To quote Jonathan Biss again: “The other vital point is that in the time of Haydn and Mozart, the center of gravity of not just the sonata, but the string quartet, the symphony, the piano trio, is always in the first half of the work. Very often it’s firmly placed at the front of the work in the 1st movement, but it is never at the back. Multi-movement classical period works time and time again proceed from heavy to light, or in some cases from dark to light. The chamber and symphonic music of Haydn and Mozart is among the greatest music ever written, but there is just a slight tendency for their work’s conclusions to feel anticlimactic… Ending climatically was not a priority for these composers. They valued a sense of proportion far more highly, a sense of tension and then release or relief… But Beethoven, from the very beginning of his sonata-writing career, clearly perceived this as, if not a shortcoming, then at least a limitation.”
The story of Beethoven’s 32 sonatas is in this re-weighting of the sonata – and many things contributed to that.
But now I want to focus on the points I mentioned above, on how Beethoven changed the sonata.
Beethoven interrupted the flow of the 1st movement of a sonata by reintroducing the introduction
Some sonatas have an introduction at the beginning of the 1st movement. Well, in his renowned “Pathetique” sonata, Beethoven wrote a long, slow introduction. But strangely, he persists in repeating this throughout the movement, interrupting the flow of the 1st movement. It gives the impression of unease and tension throughout.
He re-weighted the sonata as a whole, taking the emphasis off the first half and pushing it back to the second half
Ah. The re-weighting. The main end that Beethoven, knowingly or unknowingly, worked toward. Before he began that task, all the drama, tension, and events occurred in the 1st movement. The 2nd movement would be peaceful and the 3rd would be lively and lighthearted, allowing very little drama at all.
Beethoven used many different nuances in his music to re-weight the sonata so that the second half was more of a climax than a conclusion, and we’ll discuss a few now.
The surprise in the 4th movement
I’ll use Biss’s example as one part of Beethoven’s re-weighting, the Sonata Op. 7, 4th movement. So. This is a big sonata, in many ways. It’s long, comprised of four movements. This is an innovation in itself; the classical symphony was comprised of four movements, but not so for the sonata – until Beethoven began work upon it.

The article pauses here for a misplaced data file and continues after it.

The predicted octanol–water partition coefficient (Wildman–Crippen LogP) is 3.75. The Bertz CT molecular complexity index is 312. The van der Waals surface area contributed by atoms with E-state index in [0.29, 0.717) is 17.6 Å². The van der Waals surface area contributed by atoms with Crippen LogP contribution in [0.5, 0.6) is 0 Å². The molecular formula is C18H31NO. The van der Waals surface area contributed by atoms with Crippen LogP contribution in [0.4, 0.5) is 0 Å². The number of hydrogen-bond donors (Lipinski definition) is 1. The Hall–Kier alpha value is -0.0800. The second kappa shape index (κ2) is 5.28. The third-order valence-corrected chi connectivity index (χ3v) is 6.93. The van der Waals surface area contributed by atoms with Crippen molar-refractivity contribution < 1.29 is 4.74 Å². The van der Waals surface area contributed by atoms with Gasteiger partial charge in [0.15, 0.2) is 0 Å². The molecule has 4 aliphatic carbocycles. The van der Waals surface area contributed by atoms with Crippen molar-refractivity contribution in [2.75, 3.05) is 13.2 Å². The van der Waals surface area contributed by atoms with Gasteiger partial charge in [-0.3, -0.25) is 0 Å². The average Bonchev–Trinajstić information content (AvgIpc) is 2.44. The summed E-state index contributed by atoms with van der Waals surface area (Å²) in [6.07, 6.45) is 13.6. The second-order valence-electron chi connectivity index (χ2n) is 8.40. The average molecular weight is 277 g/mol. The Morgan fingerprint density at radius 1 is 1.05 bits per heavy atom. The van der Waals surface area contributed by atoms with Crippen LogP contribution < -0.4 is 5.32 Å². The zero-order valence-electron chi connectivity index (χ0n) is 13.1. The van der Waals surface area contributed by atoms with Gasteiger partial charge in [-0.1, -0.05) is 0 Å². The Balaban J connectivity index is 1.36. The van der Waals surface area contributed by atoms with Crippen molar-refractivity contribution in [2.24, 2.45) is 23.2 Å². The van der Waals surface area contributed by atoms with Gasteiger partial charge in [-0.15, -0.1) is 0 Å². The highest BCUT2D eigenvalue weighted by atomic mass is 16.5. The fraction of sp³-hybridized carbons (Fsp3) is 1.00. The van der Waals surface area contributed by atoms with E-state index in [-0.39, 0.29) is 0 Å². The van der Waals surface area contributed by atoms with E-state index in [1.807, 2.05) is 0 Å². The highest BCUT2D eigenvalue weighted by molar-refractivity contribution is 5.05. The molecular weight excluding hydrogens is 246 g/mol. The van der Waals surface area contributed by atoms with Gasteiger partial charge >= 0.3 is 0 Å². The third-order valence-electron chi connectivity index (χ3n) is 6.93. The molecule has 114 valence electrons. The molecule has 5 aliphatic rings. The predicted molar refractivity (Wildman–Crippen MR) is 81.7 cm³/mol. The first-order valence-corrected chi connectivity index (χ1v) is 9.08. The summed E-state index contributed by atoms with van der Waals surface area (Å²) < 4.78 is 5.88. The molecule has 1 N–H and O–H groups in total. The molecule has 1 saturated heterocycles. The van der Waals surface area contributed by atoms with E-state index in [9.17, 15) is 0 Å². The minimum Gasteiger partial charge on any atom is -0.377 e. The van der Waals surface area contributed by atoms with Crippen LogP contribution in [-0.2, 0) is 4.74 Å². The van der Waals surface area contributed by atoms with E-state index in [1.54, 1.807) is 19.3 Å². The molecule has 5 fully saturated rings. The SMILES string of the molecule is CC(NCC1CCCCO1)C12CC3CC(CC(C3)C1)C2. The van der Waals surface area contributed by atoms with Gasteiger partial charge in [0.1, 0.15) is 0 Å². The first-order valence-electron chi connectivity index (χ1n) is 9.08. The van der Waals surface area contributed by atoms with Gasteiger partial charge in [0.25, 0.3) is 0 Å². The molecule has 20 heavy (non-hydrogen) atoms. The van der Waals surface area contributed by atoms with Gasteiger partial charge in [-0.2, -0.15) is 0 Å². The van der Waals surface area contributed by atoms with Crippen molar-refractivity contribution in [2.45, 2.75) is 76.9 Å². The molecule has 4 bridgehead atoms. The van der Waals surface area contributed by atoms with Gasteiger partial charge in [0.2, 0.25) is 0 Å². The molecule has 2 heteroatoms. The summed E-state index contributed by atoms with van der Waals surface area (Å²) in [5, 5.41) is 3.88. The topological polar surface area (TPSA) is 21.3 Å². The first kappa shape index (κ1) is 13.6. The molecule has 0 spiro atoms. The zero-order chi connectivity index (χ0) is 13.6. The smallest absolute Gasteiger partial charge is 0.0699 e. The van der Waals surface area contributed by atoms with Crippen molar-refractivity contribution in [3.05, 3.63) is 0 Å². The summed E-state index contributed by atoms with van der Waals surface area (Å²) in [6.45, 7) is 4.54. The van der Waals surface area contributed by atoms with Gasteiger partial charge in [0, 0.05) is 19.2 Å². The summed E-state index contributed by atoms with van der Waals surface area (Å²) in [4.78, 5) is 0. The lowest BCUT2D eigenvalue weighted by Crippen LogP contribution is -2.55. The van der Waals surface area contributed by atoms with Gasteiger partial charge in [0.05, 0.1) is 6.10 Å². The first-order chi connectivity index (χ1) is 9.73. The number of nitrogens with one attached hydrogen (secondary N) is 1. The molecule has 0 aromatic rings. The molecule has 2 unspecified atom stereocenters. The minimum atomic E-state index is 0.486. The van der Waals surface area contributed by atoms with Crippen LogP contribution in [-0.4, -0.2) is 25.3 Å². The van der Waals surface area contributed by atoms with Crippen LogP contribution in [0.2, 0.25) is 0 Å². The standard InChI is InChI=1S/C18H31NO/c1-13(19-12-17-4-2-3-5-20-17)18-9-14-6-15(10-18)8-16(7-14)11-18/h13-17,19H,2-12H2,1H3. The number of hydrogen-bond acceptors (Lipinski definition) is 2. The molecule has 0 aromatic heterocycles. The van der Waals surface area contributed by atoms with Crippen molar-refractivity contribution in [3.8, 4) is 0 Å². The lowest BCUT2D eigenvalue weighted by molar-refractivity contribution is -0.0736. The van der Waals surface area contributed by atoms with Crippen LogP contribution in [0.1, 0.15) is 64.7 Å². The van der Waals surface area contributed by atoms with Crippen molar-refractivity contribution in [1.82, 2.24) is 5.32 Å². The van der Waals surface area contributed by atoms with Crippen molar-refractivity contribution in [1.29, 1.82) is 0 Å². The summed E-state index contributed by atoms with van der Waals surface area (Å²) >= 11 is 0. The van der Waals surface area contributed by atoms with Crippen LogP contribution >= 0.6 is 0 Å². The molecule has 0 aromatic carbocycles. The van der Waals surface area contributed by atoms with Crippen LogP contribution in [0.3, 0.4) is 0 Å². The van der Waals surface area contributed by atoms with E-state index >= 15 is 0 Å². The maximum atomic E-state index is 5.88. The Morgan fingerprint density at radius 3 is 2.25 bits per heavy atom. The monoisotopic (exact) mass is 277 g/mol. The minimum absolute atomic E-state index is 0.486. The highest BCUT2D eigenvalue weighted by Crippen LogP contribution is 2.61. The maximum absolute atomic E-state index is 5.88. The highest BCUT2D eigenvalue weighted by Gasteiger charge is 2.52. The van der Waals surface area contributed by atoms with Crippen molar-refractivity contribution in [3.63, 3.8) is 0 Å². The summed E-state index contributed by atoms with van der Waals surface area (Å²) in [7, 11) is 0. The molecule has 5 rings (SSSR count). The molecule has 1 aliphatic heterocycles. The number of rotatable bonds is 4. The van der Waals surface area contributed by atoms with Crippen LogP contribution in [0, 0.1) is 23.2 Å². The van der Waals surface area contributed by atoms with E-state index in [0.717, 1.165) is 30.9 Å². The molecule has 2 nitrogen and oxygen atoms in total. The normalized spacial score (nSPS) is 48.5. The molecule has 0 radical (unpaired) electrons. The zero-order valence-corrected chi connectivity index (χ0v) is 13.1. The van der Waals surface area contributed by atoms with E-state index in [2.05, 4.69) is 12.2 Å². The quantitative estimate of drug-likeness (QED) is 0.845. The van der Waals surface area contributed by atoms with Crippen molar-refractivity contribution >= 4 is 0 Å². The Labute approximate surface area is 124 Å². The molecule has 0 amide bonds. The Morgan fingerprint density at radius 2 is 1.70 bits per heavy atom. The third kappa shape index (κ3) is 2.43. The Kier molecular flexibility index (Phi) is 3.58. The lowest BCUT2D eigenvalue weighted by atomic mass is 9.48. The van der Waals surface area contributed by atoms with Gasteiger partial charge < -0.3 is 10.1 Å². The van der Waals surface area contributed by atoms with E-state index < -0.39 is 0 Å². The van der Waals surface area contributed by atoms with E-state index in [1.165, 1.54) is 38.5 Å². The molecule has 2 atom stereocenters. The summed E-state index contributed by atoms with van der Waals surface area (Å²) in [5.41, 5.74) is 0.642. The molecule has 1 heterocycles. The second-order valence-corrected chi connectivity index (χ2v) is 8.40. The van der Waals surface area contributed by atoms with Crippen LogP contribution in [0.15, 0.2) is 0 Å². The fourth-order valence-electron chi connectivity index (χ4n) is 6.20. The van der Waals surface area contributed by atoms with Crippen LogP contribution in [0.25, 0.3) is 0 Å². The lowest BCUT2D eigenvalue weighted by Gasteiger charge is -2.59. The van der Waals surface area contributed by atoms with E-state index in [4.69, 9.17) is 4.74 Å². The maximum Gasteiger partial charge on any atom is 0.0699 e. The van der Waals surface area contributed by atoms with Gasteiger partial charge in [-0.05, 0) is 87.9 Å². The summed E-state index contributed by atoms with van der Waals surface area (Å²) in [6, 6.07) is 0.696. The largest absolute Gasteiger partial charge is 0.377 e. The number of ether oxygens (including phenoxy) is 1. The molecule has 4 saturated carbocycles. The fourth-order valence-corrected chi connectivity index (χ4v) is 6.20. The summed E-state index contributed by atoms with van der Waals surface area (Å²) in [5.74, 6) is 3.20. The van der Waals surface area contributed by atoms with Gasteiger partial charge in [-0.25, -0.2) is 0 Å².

His 1st movement is bursting with energy, and up to a certain point, seems to be the most important of all the movements. The 2nd movement held its own by being a quiet but affecting force. The 3rd movement was the extra one, but compositionally a negligible minuet and trio. It seems as though Beethoven would follow the pattern of keeping the second half of the sonata light. And up until the very end of the 4th movement, it seems that way still. And then Beethoven gives us a surprise.
Here’s a clip from Jonathan Biss’s course in which he plays the 4th rondo movement and discusses how it stands out from the rest of the sonata.
The new type of 1st movement
In Beethoven’s Sonata Op. 26, movement 1, he completely does away with sonata form. Biss remarks: “Now this is a very big deal. Among the hundreds of three- and four-movement works that Haydn and Mozart wrote and that Beethoven had written up to this point, I can think of exactly three that do not begin with a sonata form. And in each case it was an experimental work. And in each case, the specific experiment was not repeated. For Beethoven, though, Opus 26 becomes the first of a series.”
Beethoven replaced the sonata form movement of Opus 26 with a theme and variations. A theme and variations movement has no tension whatsoever because it consists of a theme which repeats itself several times—in this case, five—but it is ornamented or changed slightly each time.
And for the 2nd movement of the sonata Op. 26, we have a scherzo – light and graceful.